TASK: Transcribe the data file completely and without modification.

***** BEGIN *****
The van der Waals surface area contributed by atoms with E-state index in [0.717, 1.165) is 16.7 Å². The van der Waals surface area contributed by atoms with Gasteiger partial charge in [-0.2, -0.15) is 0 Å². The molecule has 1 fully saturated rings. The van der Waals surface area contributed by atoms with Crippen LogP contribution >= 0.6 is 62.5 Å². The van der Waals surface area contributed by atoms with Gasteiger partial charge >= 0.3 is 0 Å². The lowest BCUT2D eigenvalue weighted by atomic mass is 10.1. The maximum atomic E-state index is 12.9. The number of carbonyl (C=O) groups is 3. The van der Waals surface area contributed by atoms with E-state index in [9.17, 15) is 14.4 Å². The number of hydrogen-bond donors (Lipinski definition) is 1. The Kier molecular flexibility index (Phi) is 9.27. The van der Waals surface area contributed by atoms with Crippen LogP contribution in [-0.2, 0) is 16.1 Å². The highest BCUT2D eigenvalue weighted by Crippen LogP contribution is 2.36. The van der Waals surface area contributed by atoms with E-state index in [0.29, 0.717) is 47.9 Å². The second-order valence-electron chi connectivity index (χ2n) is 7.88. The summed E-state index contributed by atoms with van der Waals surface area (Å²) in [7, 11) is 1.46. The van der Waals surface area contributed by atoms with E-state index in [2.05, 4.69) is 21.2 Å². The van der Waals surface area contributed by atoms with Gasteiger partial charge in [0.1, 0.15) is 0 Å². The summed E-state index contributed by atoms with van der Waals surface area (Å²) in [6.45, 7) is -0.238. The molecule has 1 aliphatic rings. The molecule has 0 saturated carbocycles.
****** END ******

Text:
The van der Waals surface area contributed by atoms with E-state index in [0.717, 1.165) is 16.7 Å². The van der Waals surface area contributed by atoms with Gasteiger partial charge in [-0.2, -0.15) is 0 Å². The molecule has 1 fully saturated rings. The van der Waals surface area contributed by atoms with Crippen LogP contribution >= 0.6 is 62.5 Å². The van der Waals surface area contributed by atoms with Gasteiger partial charge >= 0.3 is 0 Å². The lowest BCUT2D eigenvalue weighted by atomic mass is 10.1. The maximum atomic E-state index is 12.9. The number of carbonyl (C=O) groups is 3. The van der Waals surface area contributed by atoms with E-state index in [9.17, 15) is 14.4 Å². The number of hydrogen-bond donors (Lipinski definition) is 1. The Kier molecular flexibility index (Phi) is 9.27. The van der Waals surface area contributed by atoms with Crippen LogP contribution in [-0.2, 0) is 16.1 Å². The highest BCUT2D eigenvalue weighted by Crippen LogP contribution is 2.36. The van der Waals surface area contributed by atoms with E-state index in [0.29, 0.717) is 47.9 Å². The second-order valence-electron chi connectivity index (χ2n) is 7.88. The summed E-state index contributed by atoms with van der Waals surface area (Å²) in [7, 11) is 1.46. The van der Waals surface area contributed by atoms with E-state index in [2.05, 4.69) is 21.2 Å². The van der Waals surface area contributed by atoms with Gasteiger partial charge in [0.1, 0.15) is 0 Å². The summed E-state index contributed by atoms with van der Waals surface area (Å²) in [6.45, 7) is -0.238. The molecule has 1 aliphatic rings. The molecule has 0 saturated carbocycles.